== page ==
US Treasury yields slip as trade concerns linger, capital goods orders miss expectations

U.S. government debt yields slipped Wednesday as lingering trade concerns and an unexpected decline in the number of new orders for key U.S.-made capital goods weighed on economic sentiment.

Trade disputes continued to rattle investor sentiment around the world on Wednesday. President Donald Trump threatened a 20 percent tariff on all car imports from the EU last week, adding that if the EU chose not to remove its duties on American vehicles, then the U.S. would have no choice but to act on those levies.

Meanwhile, a senior official from the State Department told reporters that businesses that purchase Iranian crude oil must cut those exports entirely by the beginning of November — or face sanctions.

The trade woes came as the Commerce Department reported Wednesday that new orders for U.S.-made capital goods and shipments fell unexpectedly in May. Orders for non-defense capital goods excluding aircraft slipped 0.2 percent against economist expectations of a 0.5 percent rise.

Shipments of core capital goods dipped 0.1 percent last month.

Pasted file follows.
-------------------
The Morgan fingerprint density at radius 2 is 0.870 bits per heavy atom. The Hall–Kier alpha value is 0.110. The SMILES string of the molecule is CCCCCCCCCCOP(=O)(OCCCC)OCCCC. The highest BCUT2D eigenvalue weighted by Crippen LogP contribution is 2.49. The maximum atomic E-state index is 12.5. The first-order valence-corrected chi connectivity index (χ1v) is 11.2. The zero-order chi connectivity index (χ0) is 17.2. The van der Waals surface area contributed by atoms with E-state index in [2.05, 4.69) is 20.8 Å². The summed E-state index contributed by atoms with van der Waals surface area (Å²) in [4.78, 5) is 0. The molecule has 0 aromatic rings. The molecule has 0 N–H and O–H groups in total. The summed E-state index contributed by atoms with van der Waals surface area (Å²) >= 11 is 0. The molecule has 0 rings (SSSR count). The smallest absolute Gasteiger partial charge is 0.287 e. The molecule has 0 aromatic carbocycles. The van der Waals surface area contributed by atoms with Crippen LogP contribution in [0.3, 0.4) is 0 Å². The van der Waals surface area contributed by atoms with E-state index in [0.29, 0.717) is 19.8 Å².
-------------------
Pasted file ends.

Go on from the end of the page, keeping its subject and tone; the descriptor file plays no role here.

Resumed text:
The yield on the benchmark 10-year Treasury note held slightly lower at 2.829 percent at 4:00 p.m. ET, while the yield on the 30-year Treasury bond slipped to 2.971 percent, also off its lows. Bond yields move inversely to prices.

Symbol
Yield
 
Change
%Change
US 3-MO
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US 1-YR
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US 2-YR
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US 5-YR
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US 10-YR
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US 30-YR
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Granting yields some levity, President Donald Trump said in a statement Wednesday that his administration will not be looking to block companies with 25 percent or more of Chinese ownership from buying certain U.S. tech-related companies. Instead, the White House will rely on the newly strengthened Committee on Foreign Investment in the United States to deal with concerns of foreign purchase of sensitive domestic technologies.

"One thing that may hurt the safe haven bid is that the Trump administration backed off its hard stance on China. This could ease trade war tensions, giving a green light for investors to take a more risk‐on approach," said Kevin Giddis, head of fixed income capital markets at Raymond James.

Two members of the U.S. Federal Reserve are due to speak. In Washington, Boston Fed President Eric Rosengren will be at the 2018 Annual O. John Olcay Lecture on Ethics and Economics at the Peterson Institute for International Economics, while in Idaho, Fed Vice Chairman of Supervision Randal Quarles will appear at the Utah Bankers Association 110th annual convention.